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Cohen, Y., Institute of Agricultural Engineering, Agricultural Research Organization, Volcani Center, Rishon-LeZion, Israel
Alchanatis, V., Institute of Agricultural Engineering, Agricultural Research Organization, Volcani Center, Rishon-LeZion, Israel
Saranga, Y., R. H. Smith Institute of Plant Sciences and Genetics in Agriculture, Faculty of Agricultural, Food and Environmental Quality Sciences, The Hebrew University of Jerusalem, Rehovot, Israel
Rosenberg, O., Institute of Agricultural Engineering, Agricultural Research Organization, Volcani Center, Rishon-LeZion, Israel, R. H. Smith Institute of Plant Sciences and Genetics in Agriculture, Faculty of Agricultural, Food and Environmental Quality Sciences, The Hebrew University of Jerusalem, Rehovot, Israel
Sela, E., Institute of Agricultural Engineering, Agricultural Research Organization, Volcani Center, Rishon-LeZion, Israel, R. H. Smith Institute of Plant Sciences and Genetics in Agriculture, Faculty of Agricultural, Food and Environmental Quality Sciences, The Hebrew University of Jerusalem, Rehovot, Israel
Bosak, A., Drom Yehuda Growers Association, R.D. Shikmim, Re’em Junction, Israel
Mapping water status based on aerial thermal imagery: comparison of methodologies for upscaling from a single leaf to commercial fields
Aerial thermal remote sensing can provide a means for collecting spatial plant water status data. Many studies have shown their potential in irrigation management but the adaptation of this technology is not straight forward. In this paper, knowledge accumulated in recent years on thermal imagery analysis methodology for water status mapping is summarized aiming at indicating alternatives to calculate the Crop Water Stress Index (CWSI) for commercial scale water status mapping. Based on literature overview, four forms of wet-baselines to calculate CWSI were selected, namely: artificial wet reference surface, two theoretical calculations and a statistical bio-indicator. These baselines were used to calculate CWSI based on multi-temporal aerial thermal images of cotton fields. CWSI based on a statistical bio-indicator and one of the theoretical wet-baselines provided the best correlations. It is argued though that the statistical one is preferable since it includes the plant characteristics and it is farmer-friendly. Based on bio-indicators, leaf water potential maps of three commercial fields were produced on several dates through the season. Water status spatial patterns were not static and the effect of static factors like sandy soil patches also changed through the season. The maps show the importance of in-season variability mapping for rational irrigation management. To improve current variable-rate irrigation, the concept of in-season irrigation management zones (IMZ) based on thermal-images should be considered and integrated with the delineation of static irrigation IMZ. © 2016 Springer Science+Business Media New York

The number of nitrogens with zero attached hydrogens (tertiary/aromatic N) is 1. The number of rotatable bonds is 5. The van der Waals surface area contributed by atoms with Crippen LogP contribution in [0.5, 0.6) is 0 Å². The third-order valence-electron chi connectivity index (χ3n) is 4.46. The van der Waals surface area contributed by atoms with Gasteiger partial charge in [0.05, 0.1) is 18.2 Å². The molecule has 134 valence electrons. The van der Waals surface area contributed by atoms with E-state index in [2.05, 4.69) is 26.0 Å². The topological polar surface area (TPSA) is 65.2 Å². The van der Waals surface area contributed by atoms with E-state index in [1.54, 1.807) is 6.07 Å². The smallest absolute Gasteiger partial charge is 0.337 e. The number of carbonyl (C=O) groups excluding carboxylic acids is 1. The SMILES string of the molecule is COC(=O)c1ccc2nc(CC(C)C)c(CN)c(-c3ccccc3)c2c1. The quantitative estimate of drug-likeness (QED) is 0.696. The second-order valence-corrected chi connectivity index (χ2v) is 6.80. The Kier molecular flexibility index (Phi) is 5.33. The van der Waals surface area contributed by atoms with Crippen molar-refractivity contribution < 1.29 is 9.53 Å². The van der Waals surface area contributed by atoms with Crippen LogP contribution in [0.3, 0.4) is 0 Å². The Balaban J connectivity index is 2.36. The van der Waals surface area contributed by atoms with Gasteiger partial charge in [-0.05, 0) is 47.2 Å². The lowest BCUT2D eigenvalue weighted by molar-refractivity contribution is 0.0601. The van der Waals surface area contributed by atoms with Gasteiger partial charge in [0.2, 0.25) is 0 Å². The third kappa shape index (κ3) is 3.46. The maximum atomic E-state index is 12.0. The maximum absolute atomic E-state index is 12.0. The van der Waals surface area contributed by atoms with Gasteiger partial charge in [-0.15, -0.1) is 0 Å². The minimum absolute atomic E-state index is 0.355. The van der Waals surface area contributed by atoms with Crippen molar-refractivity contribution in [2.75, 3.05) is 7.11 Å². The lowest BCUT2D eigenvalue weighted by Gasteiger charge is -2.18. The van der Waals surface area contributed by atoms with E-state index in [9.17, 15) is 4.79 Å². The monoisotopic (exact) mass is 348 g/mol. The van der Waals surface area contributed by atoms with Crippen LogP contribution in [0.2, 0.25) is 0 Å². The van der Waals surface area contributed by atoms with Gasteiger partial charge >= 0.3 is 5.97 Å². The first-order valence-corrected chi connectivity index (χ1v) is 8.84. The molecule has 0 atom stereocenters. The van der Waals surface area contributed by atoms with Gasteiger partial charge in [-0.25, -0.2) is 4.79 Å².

Scientific Publication